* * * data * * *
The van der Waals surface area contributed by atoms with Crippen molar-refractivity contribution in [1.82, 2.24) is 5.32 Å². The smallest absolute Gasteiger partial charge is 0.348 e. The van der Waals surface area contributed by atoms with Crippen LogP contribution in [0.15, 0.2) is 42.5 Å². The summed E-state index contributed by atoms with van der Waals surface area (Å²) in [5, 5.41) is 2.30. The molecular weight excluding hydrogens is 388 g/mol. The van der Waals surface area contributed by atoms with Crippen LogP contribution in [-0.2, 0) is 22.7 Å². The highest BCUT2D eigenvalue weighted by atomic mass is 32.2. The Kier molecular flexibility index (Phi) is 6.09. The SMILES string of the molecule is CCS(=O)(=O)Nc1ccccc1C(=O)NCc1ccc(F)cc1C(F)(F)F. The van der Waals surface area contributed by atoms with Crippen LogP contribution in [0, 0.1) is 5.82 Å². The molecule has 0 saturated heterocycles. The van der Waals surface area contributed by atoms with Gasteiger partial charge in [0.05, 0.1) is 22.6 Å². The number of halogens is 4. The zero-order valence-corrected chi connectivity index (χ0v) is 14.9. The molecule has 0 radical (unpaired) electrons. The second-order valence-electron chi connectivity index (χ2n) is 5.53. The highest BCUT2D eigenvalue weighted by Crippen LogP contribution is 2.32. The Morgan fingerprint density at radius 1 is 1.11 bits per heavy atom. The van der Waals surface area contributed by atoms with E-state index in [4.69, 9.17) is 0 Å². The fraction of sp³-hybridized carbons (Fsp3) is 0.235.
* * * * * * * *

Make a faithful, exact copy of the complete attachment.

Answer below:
The van der Waals surface area contributed by atoms with Crippen molar-refractivity contribution in [1.82, 2.24) is 5.32 Å². The smallest absolute Gasteiger partial charge is 0.348 e. The van der Waals surface area contributed by atoms with Crippen LogP contribution in [0.15, 0.2) is 42.5 Å². The summed E-state index contributed by atoms with van der Waals surface area (Å²) in [5, 5.41) is 2.30. The molecular weight excluding hydrogens is 388 g/mol. The van der Waals surface area contributed by atoms with Crippen LogP contribution in [-0.2, 0) is 22.7 Å². The highest BCUT2D eigenvalue weighted by atomic mass is 32.2. The Kier molecular flexibility index (Phi) is 6.09. The SMILES string of the molecule is CCS(=O)(=O)Nc1ccccc1C(=O)NCc1ccc(F)cc1C(F)(F)F. The van der Waals surface area contributed by atoms with Crippen LogP contribution in [0, 0.1) is 5.82 Å². The molecule has 0 saturated heterocycles. The van der Waals surface area contributed by atoms with Gasteiger partial charge in [0.05, 0.1) is 22.6 Å². The number of halogens is 4. The zero-order valence-corrected chi connectivity index (χ0v) is 14.9. The molecule has 0 radical (unpaired) electrons. The second-order valence-electron chi connectivity index (χ2n) is 5.53. The highest BCUT2D eigenvalue weighted by Crippen LogP contribution is 2.32. The Morgan fingerprint density at radius 1 is 1.11 bits per heavy atom. The van der Waals surface area contributed by atoms with E-state index in [4.69, 9.17) is 0 Å². The fraction of sp³-hybridized carbons (Fsp3) is 0.235.